ISSN (Print) - 0012-9976 | ISSN (Online) - 2349-8846

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Matting of Hair among Women in South-western India

Matting of hair is a neglected health problem in India with religious undertones and paucity of research on it. To capture the experiential understanding of matting of hair among women in south-western India, an interpretive phenomenological study was conducted. The thematic accounts of affected women uncovered the health and human rights marginalisation surrounding the matting of hair, effectively making it a neglected harmful cultural practice.

Ghettoisation of Economic Choices in a Global City

The “rise” of India on the global economic landscape has been accompanied by the revival of debates regarding the role played by social institutions such as caste, religion and gender in shaping an individual’s life chances. This paper engages with this debate by looking at a micro-level case study of the occupational choices of Muslim ex-millworkers in Mumbai city. Religion as a social institution combined with negative emotions and a lack of political patronage creates barriers for Muslims in the labour market, compelling them to seek livelihood opportunities in a ghettoised economy.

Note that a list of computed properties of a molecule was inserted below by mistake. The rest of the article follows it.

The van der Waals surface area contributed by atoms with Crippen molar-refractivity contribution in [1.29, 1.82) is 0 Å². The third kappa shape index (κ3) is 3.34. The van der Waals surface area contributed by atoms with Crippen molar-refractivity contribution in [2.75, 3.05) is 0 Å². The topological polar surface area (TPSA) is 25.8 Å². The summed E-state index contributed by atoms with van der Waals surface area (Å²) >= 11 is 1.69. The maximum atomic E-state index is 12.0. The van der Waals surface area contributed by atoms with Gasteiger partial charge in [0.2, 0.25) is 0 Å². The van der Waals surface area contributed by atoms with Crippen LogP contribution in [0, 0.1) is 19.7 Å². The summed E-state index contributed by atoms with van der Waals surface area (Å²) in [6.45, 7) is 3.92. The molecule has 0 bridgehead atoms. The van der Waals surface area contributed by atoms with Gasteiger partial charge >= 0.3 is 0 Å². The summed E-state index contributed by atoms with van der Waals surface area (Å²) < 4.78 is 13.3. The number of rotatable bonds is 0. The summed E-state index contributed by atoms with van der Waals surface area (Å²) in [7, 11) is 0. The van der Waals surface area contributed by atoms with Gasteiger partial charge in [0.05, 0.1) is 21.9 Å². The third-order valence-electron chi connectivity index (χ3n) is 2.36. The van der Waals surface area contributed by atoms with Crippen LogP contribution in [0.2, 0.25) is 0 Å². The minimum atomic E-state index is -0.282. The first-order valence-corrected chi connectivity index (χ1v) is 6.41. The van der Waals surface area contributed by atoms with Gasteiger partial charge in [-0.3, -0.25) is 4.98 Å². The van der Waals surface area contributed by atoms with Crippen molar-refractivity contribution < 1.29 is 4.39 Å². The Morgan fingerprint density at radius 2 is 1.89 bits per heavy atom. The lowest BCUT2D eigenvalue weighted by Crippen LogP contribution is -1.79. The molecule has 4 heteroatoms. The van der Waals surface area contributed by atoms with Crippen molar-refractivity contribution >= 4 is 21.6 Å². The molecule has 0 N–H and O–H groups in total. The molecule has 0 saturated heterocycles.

How Kerala’s Poor Tribals Are Being Branded As 'Mentally Ill'

Paternalistic governance of mental health practices and advocacy fail to locate mental health problems in the broader spectrum of personal, social, political, and economic lives.

Africa in Evian

The two central premises of the New Partnership for Africa's Development (Nepad) crafted in 2000-01 were that deeper integration into the world economy would benefit the continent and that the proponents of Nepad would discipline Africa's dictators. Neither has happened. Will Nepad be revived at the G-8 meeting at Evian?

Determinants of Well-Being among Widows

The state of widowhood is both a personal condition and a social institution. Widowhood brings about severe social, economic and cultural deprivations. In this paper, we study the well-being of widows in terms of the impact that social marginalisation and economic dependence has on their psychological and physical conditions. The emerging trends have been discussed after a detailed analysis of data.

Crimes against Women in India

Data on crime in India are published annually by the National Crime Records Bureau (NCRB). These are compiled from records of police stations all over the country and refer to reported and registered crime. For recent years the data cover crimes against women in some detail, disaggregated to the district level. Reporting of crime tends to be incomplete; so the data are prima facie suspect. Nevertheless, they may be useful in studying regional variations, considering that underreporting is a universal feature. Social scientists have neglected the study of crime despite its increasing presence in our daily lives. This paper is an attempt to see what official, published data reveal, whether there are clear-cut regional patterns and if so whether they can lead to meaningful hypotheses for future work.
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